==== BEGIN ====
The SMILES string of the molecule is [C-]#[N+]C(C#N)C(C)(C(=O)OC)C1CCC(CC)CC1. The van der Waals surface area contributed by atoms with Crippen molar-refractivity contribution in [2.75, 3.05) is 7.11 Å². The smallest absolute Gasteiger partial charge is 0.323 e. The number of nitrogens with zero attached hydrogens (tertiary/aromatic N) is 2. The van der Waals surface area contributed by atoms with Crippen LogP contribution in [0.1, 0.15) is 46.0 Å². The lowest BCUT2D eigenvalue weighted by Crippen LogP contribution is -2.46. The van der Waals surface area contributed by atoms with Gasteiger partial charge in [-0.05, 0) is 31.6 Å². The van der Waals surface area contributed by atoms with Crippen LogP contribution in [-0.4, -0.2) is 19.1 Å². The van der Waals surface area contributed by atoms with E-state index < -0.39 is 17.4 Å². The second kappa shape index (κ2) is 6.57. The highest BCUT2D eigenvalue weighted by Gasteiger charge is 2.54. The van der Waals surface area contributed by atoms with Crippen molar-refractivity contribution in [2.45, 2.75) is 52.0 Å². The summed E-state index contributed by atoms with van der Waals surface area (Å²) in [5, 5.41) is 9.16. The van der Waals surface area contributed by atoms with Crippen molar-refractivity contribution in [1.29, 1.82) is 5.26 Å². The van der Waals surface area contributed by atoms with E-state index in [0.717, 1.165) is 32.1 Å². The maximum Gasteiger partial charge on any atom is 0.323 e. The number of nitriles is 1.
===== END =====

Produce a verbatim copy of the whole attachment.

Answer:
The SMILES string of the molecule is [C-]#[N+]C(C#N)C(C)(C(=O)OC)C1CCC(CC)CC1. The van der Waals surface area contributed by atoms with Crippen molar-refractivity contribution in [2.75, 3.05) is 7.11 Å². The smallest absolute Gasteiger partial charge is 0.323 e. The number of nitrogens with zero attached hydrogens (tertiary/aromatic N) is 2. The van der Waals surface area contributed by atoms with Crippen LogP contribution in [0.1, 0.15) is 46.0 Å². The lowest BCUT2D eigenvalue weighted by Crippen LogP contribution is -2.46. The van der Waals surface area contributed by atoms with Gasteiger partial charge in [-0.05, 0) is 31.6 Å². The van der Waals surface area contributed by atoms with Crippen LogP contribution in [-0.4, -0.2) is 19.1 Å². The van der Waals surface area contributed by atoms with E-state index < -0.39 is 17.4 Å². The second kappa shape index (κ2) is 6.57. The highest BCUT2D eigenvalue weighted by Gasteiger charge is 2.54. The van der Waals surface area contributed by atoms with Crippen molar-refractivity contribution in [2.45, 2.75) is 52.0 Å². The summed E-state index contributed by atoms with van der Waals surface area (Å²) in [5, 5.41) is 9.16. The van der Waals surface area contributed by atoms with Crippen molar-refractivity contribution in [1.29, 1.82) is 5.26 Å². The van der Waals surface area contributed by atoms with E-state index in [0.717, 1.165) is 32.1 Å². The maximum Gasteiger partial charge on any atom is 0.323 e. The number of nitriles is 1.